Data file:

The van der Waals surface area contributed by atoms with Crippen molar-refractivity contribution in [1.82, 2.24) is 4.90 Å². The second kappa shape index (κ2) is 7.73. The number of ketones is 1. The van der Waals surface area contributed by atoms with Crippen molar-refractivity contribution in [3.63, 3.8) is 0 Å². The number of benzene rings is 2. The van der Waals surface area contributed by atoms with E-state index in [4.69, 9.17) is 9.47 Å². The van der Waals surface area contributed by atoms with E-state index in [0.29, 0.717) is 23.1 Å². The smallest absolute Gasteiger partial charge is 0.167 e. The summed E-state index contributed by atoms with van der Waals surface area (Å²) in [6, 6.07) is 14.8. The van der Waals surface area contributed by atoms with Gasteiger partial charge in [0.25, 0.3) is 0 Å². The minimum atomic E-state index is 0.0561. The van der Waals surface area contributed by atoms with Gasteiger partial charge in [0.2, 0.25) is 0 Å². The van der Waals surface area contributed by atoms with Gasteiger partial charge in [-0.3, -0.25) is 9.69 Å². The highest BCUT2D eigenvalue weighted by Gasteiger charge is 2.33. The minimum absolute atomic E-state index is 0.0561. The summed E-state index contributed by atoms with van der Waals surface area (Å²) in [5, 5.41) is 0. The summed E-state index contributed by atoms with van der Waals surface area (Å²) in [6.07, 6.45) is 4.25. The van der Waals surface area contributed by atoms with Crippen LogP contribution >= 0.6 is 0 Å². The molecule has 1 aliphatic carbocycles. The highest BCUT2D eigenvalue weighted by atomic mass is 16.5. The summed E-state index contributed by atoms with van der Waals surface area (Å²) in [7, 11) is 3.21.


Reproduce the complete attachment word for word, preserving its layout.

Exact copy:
The van der Waals surface area contributed by atoms with Crippen molar-refractivity contribution in [1.82, 2.24) is 4.90 Å². The second kappa shape index (κ2) is 7.73. The number of ketones is 1. The van der Waals surface area contributed by atoms with Crippen molar-refractivity contribution in [3.63, 3.8) is 0 Å². The number of benzene rings is 2. The van der Waals surface area contributed by atoms with E-state index in [4.69, 9.17) is 9.47 Å². The van der Waals surface area contributed by atoms with E-state index in [0.29, 0.717) is 23.1 Å². The smallest absolute Gasteiger partial charge is 0.167 e. The summed E-state index contributed by atoms with van der Waals surface area (Å²) in [6, 6.07) is 14.8. The van der Waals surface area contributed by atoms with Gasteiger partial charge in [0.25, 0.3) is 0 Å². The minimum atomic E-state index is 0.0561. The van der Waals surface area contributed by atoms with Gasteiger partial charge in [0.2, 0.25) is 0 Å². The van der Waals surface area contributed by atoms with Gasteiger partial charge in [-0.3, -0.25) is 9.69 Å². The highest BCUT2D eigenvalue weighted by Gasteiger charge is 2.33. The minimum absolute atomic E-state index is 0.0561. The summed E-state index contributed by atoms with van der Waals surface area (Å²) in [5, 5.41) is 0. The summed E-state index contributed by atoms with van der Waals surface area (Å²) in [6.07, 6.45) is 4.25. The van der Waals surface area contributed by atoms with Crippen LogP contribution >= 0.6 is 0 Å². The molecule has 1 aliphatic carbocycles. The highest BCUT2D eigenvalue weighted by atomic mass is 16.5. The summed E-state index contributed by atoms with van der Waals surface area (Å²) in [7, 11) is 3.21.